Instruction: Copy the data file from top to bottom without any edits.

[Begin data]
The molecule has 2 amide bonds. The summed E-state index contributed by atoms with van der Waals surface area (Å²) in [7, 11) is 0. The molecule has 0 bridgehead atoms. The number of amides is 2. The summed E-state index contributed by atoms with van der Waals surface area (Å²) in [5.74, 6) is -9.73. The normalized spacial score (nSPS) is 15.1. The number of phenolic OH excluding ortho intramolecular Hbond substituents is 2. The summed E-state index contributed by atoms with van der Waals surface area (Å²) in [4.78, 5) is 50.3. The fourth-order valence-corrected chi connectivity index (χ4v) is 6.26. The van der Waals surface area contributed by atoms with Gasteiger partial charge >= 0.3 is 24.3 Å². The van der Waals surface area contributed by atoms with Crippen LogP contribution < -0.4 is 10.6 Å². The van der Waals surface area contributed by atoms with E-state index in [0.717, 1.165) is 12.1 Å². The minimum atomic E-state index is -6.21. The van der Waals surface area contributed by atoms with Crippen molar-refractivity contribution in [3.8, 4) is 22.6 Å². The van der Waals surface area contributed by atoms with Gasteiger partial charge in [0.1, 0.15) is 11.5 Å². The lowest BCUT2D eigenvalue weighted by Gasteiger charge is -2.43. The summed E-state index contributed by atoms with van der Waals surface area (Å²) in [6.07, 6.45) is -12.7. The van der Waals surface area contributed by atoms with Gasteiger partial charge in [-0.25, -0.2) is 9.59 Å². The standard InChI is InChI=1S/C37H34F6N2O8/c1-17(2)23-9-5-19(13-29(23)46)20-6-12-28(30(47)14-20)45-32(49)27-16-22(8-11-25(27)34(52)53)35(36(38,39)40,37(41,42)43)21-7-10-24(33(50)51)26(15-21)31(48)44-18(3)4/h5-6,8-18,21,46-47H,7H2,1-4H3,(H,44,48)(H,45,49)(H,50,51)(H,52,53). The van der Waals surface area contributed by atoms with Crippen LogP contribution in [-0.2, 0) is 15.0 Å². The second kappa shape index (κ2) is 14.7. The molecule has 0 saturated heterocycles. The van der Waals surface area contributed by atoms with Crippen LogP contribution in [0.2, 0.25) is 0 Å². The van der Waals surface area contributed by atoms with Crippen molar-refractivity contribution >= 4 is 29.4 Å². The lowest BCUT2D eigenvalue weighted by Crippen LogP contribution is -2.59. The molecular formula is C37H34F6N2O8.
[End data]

The molecule has 2 amide bonds. The summed E-state index contributed by atoms with van der Waals surface area (Å²) in [7, 11) is 0. The molecule has 0 bridgehead atoms. The number of amides is 2. The summed E-state index contributed by atoms with van der Waals surface area (Å²) in [5.74, 6) is -9.73. The normalized spacial score (nSPS) is 15.1. The number of phenolic OH excluding ortho intramolecular Hbond substituents is 2. The summed E-state index contributed by atoms with van der Waals surface area (Å²) in [4.78, 5) is 50.3. The fourth-order valence-corrected chi connectivity index (χ4v) is 6.26. The van der Waals surface area contributed by atoms with Gasteiger partial charge >= 0.3 is 24.3 Å². The van der Waals surface area contributed by atoms with Crippen LogP contribution < -0.4 is 10.6 Å². The van der Waals surface area contributed by atoms with E-state index in [0.717, 1.165) is 12.1 Å². The minimum atomic E-state index is -6.21. The van der Waals surface area contributed by atoms with Crippen molar-refractivity contribution in [3.8, 4) is 22.6 Å². The van der Waals surface area contributed by atoms with Gasteiger partial charge in [0.1, 0.15) is 11.5 Å². The lowest BCUT2D eigenvalue weighted by Gasteiger charge is -2.43. The summed E-state index contributed by atoms with van der Waals surface area (Å²) in [6.07, 6.45) is -12.7. The van der Waals surface area contributed by atoms with Gasteiger partial charge in [-0.25, -0.2) is 9.59 Å². The standard InChI is InChI=1S/C37H34F6N2O8/c1-17(2)23-9-5-19(13-29(23)46)20-6-12-28(30(47)14-20)45-32(49)27-16-22(8-11-25(27)34(52)53)35(36(38,39)40,37(41,42)43)21-7-10-24(33(50)51)26(15-21)31(48)44-18(3)4/h5-6,8-18,21,46-47H,7H2,1-4H3,(H,44,48)(H,45,49)(H,50,51)(H,52,53). The van der Waals surface area contributed by atoms with Crippen LogP contribution in [-0.2, 0) is 15.0 Å². The second kappa shape index (κ2) is 14.7. The molecule has 0 saturated heterocycles. The van der Waals surface area contributed by atoms with Crippen LogP contribution in [0.2, 0.25) is 0 Å². The van der Waals surface area contributed by atoms with Crippen molar-refractivity contribution >= 4 is 29.4 Å². The lowest BCUT2D eigenvalue weighted by Crippen LogP contribution is -2.59. The molecular formula is C37H34F6N2O8.